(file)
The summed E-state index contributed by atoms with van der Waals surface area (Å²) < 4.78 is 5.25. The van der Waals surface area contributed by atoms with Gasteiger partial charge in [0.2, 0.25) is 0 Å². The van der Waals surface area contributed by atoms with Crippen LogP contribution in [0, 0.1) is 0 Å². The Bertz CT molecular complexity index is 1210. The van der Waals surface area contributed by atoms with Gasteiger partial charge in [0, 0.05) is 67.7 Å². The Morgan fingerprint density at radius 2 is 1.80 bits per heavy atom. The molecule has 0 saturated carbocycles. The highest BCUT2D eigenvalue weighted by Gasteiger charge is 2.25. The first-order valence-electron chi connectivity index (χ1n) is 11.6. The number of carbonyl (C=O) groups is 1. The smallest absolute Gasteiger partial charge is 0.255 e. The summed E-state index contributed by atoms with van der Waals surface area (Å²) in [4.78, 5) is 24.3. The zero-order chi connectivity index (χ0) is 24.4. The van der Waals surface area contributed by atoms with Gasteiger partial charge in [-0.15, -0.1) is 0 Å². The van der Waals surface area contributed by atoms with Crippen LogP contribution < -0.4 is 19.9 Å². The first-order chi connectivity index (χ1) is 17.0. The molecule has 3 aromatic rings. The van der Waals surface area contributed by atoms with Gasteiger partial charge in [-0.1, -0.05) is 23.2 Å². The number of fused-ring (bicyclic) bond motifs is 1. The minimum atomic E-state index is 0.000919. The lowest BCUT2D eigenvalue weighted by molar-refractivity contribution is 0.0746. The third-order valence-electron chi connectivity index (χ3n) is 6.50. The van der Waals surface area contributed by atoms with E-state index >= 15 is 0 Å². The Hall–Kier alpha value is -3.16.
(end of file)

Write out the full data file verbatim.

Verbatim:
The summed E-state index contributed by atoms with van der Waals surface area (Å²) < 4.78 is 5.25. The van der Waals surface area contributed by atoms with Gasteiger partial charge in [0.2, 0.25) is 0 Å². The van der Waals surface area contributed by atoms with Crippen LogP contribution in [0, 0.1) is 0 Å². The Bertz CT molecular complexity index is 1210. The van der Waals surface area contributed by atoms with Gasteiger partial charge in [0, 0.05) is 67.7 Å². The Morgan fingerprint density at radius 2 is 1.80 bits per heavy atom. The molecule has 0 saturated carbocycles. The highest BCUT2D eigenvalue weighted by Gasteiger charge is 2.25. The first-order valence-electron chi connectivity index (χ1n) is 11.6. The number of carbonyl (C=O) groups is 1. The smallest absolute Gasteiger partial charge is 0.255 e. The summed E-state index contributed by atoms with van der Waals surface area (Å²) in [4.78, 5) is 24.3. The zero-order chi connectivity index (χ0) is 24.4. The van der Waals surface area contributed by atoms with Gasteiger partial charge in [-0.15, -0.1) is 0 Å². The van der Waals surface area contributed by atoms with Crippen LogP contribution < -0.4 is 19.9 Å². The first-order chi connectivity index (χ1) is 17.0. The molecule has 3 aromatic rings. The van der Waals surface area contributed by atoms with Gasteiger partial charge in [-0.1, -0.05) is 23.2 Å². The number of fused-ring (bicyclic) bond motifs is 1. The minimum atomic E-state index is 0.000919. The lowest BCUT2D eigenvalue weighted by molar-refractivity contribution is 0.0746. The third-order valence-electron chi connectivity index (χ3n) is 6.50. The van der Waals surface area contributed by atoms with E-state index >= 15 is 0 Å². The Hall–Kier alpha value is -3.16.